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For QGIS there is already a method to measure loading times of plugins ( qgis.utils.plugin_times):

How to tell which QGIS plugins are slow to load?

Is there something similar to measure loading times of the parts of q QGIS-project (layers, composer ...)?

I found something in the cpp part (qgsbench.cpp) https://github.com/qgis/QGIS/blob/530397c1683cc787ef90bc27e2d958779ed0d754/tests/bench/qgsbench.cpp so perhaps there is also a way to get things measured with python/pyqgis.

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  • If you create a project with Python, it is possible. No idea how to profile a .qgz. Dec 11, 2019 at 10:08
  • @J.Monticolo: the projects already exists and were created in QGIS. For profiling .qgs is totally fine as the .qgz is only the zipped version of .qgs and .qgd so it can be unzipped before profiling Dec 11, 2019 at 10:23
  • I don't think you can right now but with qgis 3.15 and the functions that seem to be in the documentation of qgsproject.cpp, i think it will be quite easy. Something like : QgsApplication.instance().profiler().profileTime(name) with name being those who can be seen in qgsproject.cpp such as "Reading project file", "Updating project file", "Creating auxiliary storage", ... Aug 21, 2020 at 12:39
  • @LouisCottereau: In QGIS 3.15 this just returns me the value 0,0 Sep 8, 2020 at 9:53
  • If the new version is out, i'll try to have another look at it Sep 8, 2020 at 13:30

1 Answer 1

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An answer for QGIS 3.16 (did not test on previous versions)

You have 3 possibles groups in profiler at the moment in QGIS (startup, projectload, render). You should be aware now, there is a widget with the profiler content (cf screenshot)

QGIS GUI with panel for profiler displayed

To get current used list of group, do QgsApplication.profiler().groups()

To get time for all existing measurements (default or your own)

profiler = QgsApplication.profiler()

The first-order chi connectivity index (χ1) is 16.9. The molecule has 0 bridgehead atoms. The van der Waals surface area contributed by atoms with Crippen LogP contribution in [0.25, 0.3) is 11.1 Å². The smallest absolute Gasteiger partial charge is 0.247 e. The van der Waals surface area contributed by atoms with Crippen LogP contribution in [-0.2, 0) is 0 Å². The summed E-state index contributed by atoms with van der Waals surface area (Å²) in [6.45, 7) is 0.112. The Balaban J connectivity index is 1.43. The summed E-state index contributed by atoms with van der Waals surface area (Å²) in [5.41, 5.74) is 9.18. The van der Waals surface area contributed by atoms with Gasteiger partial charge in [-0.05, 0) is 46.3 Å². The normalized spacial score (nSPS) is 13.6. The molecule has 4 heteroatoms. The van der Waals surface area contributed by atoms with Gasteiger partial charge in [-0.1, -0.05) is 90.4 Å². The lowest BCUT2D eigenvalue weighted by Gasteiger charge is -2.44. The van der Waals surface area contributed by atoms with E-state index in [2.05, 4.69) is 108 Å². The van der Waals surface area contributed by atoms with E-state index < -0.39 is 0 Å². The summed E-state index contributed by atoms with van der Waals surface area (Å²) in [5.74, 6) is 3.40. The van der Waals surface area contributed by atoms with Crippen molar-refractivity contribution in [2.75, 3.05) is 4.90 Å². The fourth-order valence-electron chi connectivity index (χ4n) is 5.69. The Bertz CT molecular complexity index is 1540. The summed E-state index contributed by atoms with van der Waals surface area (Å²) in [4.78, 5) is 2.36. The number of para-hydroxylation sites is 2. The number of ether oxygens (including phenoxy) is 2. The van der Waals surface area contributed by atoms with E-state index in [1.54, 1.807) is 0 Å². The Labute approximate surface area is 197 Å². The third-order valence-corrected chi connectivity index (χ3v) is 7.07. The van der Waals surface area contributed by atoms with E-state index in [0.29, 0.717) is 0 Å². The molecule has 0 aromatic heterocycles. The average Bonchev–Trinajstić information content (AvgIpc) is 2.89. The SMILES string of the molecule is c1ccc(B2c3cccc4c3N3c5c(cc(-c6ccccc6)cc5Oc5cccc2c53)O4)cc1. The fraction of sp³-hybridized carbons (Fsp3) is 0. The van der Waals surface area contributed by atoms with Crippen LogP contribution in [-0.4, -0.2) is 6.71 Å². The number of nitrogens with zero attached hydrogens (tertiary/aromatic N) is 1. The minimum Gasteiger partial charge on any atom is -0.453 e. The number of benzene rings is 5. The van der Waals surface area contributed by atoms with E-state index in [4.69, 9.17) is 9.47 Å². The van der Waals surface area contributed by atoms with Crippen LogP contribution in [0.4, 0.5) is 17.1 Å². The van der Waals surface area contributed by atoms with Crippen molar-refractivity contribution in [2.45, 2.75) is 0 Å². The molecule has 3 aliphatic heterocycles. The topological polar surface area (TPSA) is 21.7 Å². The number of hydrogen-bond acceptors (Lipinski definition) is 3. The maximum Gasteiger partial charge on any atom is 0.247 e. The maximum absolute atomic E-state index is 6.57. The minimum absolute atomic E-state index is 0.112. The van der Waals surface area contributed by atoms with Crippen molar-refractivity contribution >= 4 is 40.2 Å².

for group in profiler.groups():
    translatedGroupName = profiler.translateGroupName(group)
    for child in profiler.childGroups('', group):
        value = profiler.profileTime(child, group)
        childGroup = profiler.childGroups(child, group)
        # group = name in the GUI combobox but human friendly
        # child = name of the first column
        # Time for execution
        print(translatedGroupName, child, value)
        if len(childGroup) > 0:
            for subGroup in childGroup:
                print(subGroup, profiler.profileTime(subGroup, group))
        
# Weird thing here = order when looping differs from the one in the GUI...

# For global time per group, in theory, you should do the following 
# but does not work (return 0.0)
# Instead, you may sum values in the loop above to get "right" total time
for group in profiler.groups():
    print(group, profiler.totalTime(group))

If you want your own measures with your own group

from time import sleep
profiler = QgsApplication.profiler()

profiler.start('your task name 1', 'your new group name')
# To simulate waiting time but normally, you run your custom code
sleep(11.0)
profiler.end('your new group name')

profiler.start('your task name 2', 'your new group name')
# To simulate waiting time but normally, you run your custom code
sleep(8.0)
profiler.end('your new group name')

# Alternate way to avoid start and end using Python context
# Drawback: you can't log in your own group but only in startup group (default)
with QgsRuntimeProfiler.profile('qwerty'):
    sleep(2)
    # Do something

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